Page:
#27 Constance Bennett with her husband Marquise de la Falaise, 1930.

#28 Constance Bennet, as Doris Kendall, and Joel McCrea, as Barry Craig, recline in a rowboat in the film Born to Love.

#29 Constance Bennett with JOel McCrea in the movie ‘Born to Love’, 1930.

#30 Constance Bennett sitting with Mexican leading man Gilbert Roland at Beverly Hills Tennis club, 1932.

#31 Constance Bennett with Joan Crawford arriving at the Mayfair Club Party at the Biltmore Hotel in Los Angeles, 1932.

#32 Constance Bennett with her husband Marquis Henri de la Falaise, the couple going for a trip to Europe.

#34 Constance Bennett with Franchot Tone in ‘Moulin Rouge’, 1934.

#35 Constance Bennet with Fredric March in ‘The Affairs of Cellini’, 1934

#37 Constance Bennett modelling a slinky backless evening dress, 1936.

#39 Constance Bennett as Marion Kerby and Cary Grant as Georeg Kerby in the movie ‘Topper’, 1937.

#40 Constance Bennett with Joan Caulfield in a scene from the film ‘The Unsuspected’, 1947.

#41 Constance Bennett with Lew Ayres in Common Clay, 1930s.

#42 Constance Bennett with Clark Gable in the movie ‘After Office Hours’, 15th November 1934

#43 Constance Bennett with Clark Gable and Harvey Stephens in ‘After Office Hours’, 1934.

#44 Constance Bennett during the fliming of ‘After Office Hours’, 1934.

#45 Constance Bennett with Douglass Montgomery in the film ‘Everything Is Thunder’, 1936.

#48 Constance Bennett with Harvey Stephens star in ‘After Office Hours’, 1935.

#50 Constance Bennett wearing a long gray pleated chiffon dress and cape, Vogue 1936.

#51 Constance Bennett with Film director Mervyn LeRoy, , Film producer Darryl F. Zanuck and his wife Virginia Fox, 1937.

#52 Constance Bennett in the film ‘Service de Luxe’, 1938.

#53 Constance Bennett upon arrival at Southampton aboard the liner ,Normandie from New York, 1939.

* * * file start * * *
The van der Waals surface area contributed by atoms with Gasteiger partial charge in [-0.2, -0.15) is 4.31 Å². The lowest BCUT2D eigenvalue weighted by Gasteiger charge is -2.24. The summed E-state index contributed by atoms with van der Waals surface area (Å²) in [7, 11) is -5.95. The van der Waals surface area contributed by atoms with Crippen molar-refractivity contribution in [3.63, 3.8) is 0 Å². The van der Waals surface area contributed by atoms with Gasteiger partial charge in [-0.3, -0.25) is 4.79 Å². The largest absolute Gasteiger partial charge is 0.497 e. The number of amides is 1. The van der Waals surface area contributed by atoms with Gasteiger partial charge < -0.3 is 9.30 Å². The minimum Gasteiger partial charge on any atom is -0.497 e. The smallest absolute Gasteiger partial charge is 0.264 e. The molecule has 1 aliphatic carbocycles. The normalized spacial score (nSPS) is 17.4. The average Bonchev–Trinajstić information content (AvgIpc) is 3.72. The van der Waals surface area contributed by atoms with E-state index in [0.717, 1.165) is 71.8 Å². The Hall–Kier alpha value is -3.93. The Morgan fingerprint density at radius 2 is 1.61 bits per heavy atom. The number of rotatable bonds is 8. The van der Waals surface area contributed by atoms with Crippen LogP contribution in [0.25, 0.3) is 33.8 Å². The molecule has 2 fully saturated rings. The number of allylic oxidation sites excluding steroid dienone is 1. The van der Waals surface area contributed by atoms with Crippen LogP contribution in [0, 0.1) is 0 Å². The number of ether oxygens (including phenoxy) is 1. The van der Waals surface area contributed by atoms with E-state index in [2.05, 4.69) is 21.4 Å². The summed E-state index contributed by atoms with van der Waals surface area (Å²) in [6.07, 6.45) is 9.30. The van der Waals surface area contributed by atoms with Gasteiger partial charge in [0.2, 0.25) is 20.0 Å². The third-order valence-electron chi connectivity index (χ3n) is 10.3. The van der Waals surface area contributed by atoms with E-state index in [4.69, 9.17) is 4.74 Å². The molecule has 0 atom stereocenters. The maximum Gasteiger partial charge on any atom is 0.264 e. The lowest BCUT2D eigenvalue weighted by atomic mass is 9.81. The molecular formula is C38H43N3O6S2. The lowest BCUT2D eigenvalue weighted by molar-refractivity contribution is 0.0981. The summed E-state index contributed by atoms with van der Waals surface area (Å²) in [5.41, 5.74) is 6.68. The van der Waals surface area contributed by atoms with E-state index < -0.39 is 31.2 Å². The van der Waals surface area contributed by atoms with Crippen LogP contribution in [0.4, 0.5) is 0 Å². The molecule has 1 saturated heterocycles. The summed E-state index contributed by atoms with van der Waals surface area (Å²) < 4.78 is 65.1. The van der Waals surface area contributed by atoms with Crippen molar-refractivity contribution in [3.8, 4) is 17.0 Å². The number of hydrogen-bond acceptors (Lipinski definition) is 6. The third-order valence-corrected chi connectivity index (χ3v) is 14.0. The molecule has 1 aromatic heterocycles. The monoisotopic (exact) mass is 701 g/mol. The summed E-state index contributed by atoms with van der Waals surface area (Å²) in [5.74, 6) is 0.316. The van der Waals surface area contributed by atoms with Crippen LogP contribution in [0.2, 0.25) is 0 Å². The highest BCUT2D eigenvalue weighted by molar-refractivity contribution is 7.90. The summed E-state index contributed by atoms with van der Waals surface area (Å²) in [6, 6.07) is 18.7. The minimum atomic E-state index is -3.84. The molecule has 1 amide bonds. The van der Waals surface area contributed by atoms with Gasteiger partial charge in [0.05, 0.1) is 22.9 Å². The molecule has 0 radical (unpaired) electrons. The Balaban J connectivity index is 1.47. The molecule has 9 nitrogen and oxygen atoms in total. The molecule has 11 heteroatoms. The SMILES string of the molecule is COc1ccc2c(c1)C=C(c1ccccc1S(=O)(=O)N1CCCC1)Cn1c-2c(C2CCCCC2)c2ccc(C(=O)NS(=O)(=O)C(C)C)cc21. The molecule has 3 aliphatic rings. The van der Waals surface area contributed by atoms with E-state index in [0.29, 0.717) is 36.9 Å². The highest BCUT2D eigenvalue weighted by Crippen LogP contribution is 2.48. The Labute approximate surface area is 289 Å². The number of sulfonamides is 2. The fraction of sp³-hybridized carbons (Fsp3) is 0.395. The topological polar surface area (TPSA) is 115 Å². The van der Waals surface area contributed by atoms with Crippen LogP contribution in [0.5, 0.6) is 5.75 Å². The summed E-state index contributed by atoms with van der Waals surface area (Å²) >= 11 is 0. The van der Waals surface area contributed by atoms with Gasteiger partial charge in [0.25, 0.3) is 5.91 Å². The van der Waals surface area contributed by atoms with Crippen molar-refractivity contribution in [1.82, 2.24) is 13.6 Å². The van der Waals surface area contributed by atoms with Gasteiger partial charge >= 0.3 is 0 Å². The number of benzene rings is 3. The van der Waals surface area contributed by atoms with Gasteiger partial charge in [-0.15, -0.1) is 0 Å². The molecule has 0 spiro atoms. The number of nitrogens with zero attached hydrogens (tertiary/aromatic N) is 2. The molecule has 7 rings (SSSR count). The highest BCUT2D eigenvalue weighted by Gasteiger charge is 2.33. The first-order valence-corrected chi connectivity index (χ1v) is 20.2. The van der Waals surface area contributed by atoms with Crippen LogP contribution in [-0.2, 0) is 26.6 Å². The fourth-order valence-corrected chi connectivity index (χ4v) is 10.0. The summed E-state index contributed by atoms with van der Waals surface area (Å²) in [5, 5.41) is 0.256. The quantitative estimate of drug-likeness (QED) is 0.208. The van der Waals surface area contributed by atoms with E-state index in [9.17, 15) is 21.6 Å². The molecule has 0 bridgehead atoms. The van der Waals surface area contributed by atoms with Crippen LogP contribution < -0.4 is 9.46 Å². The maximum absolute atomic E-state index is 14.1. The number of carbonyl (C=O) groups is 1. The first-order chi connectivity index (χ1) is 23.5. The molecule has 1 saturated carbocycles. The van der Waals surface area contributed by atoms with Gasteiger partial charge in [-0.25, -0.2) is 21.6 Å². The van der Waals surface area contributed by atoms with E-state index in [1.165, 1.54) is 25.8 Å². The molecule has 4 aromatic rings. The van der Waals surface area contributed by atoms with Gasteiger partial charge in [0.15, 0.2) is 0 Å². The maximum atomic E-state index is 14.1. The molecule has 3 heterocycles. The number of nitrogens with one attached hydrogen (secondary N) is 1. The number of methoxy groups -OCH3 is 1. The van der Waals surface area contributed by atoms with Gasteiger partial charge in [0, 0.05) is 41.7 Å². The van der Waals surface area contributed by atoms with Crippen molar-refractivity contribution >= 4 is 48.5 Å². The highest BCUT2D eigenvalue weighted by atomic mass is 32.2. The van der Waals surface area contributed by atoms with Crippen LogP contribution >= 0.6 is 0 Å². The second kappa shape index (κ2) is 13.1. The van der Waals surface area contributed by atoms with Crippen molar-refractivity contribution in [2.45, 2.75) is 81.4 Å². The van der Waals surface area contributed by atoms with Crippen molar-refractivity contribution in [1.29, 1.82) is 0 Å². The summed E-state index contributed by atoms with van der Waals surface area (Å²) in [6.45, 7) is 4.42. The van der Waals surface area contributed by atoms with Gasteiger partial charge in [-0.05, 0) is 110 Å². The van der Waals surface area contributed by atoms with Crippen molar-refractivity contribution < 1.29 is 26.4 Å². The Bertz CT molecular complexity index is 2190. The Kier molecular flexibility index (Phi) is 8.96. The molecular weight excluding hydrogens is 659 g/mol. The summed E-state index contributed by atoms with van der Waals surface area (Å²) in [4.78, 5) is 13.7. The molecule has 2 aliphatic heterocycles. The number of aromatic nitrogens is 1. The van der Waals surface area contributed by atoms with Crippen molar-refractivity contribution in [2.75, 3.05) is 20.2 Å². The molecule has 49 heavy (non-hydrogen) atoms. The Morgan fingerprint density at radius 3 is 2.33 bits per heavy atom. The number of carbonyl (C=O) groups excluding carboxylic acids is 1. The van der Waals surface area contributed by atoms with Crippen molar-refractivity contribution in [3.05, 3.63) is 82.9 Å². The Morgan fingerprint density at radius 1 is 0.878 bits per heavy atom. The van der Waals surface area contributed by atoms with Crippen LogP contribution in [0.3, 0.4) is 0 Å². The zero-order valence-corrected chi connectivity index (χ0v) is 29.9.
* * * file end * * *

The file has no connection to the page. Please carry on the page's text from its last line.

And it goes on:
#54 Constance Bennett with her husband actor Gilbert Roland and his children attend an event in Los Angeles, 1940.

#55 Constance Bennett in the film ‘Two-Faced Woman’, 1941.

#56 Constance Bennett portrays Lucy in The CBS Lux Radio Theater adaptation of the 1937 theatrical film, The Awful Truth.

#57 Constance Bennett with Don Porter in a scene from the film ‘Madam Spy’, 1942.

#58 Constance Bennett in a scene from the movie “Centennial Summer”.

#59 Brian Aherne talking with Constance Bennett in a scene from the film ‘Smart Woman’, 1948.

#60 Constance Bennett walking down a shop lined street.

#61 Constance Bennett speaking with a young German woman, 1949.

#62 Constance Bennett reading lines with a fellow actor, 1949.

#64 Constance Bennett, making her debut as a night club singer at Hotel Pierre.

#65 Constance Bennett after her arrival in London, 30th January 1957.

#66 Constance Bennett on the wedding of her niece Stephanie Wange.

#67 Constance Bennett in the movie “Wild Bill Hickok Rides”, 1942.

#68 Constance Bennett with Sandra Dee and Ross Hunter in the movie, Madam X, 1965.

#69 Constance Bennett with Lana Turner in the movie ‘Madam X’, 1966.

#70 Constance Bennett with Clark Gable toast in a scene from the 1935 film, After Office Hours.

Constance Bennett with Clark Gable toast in a scene from the 1935 film, After Office Hours.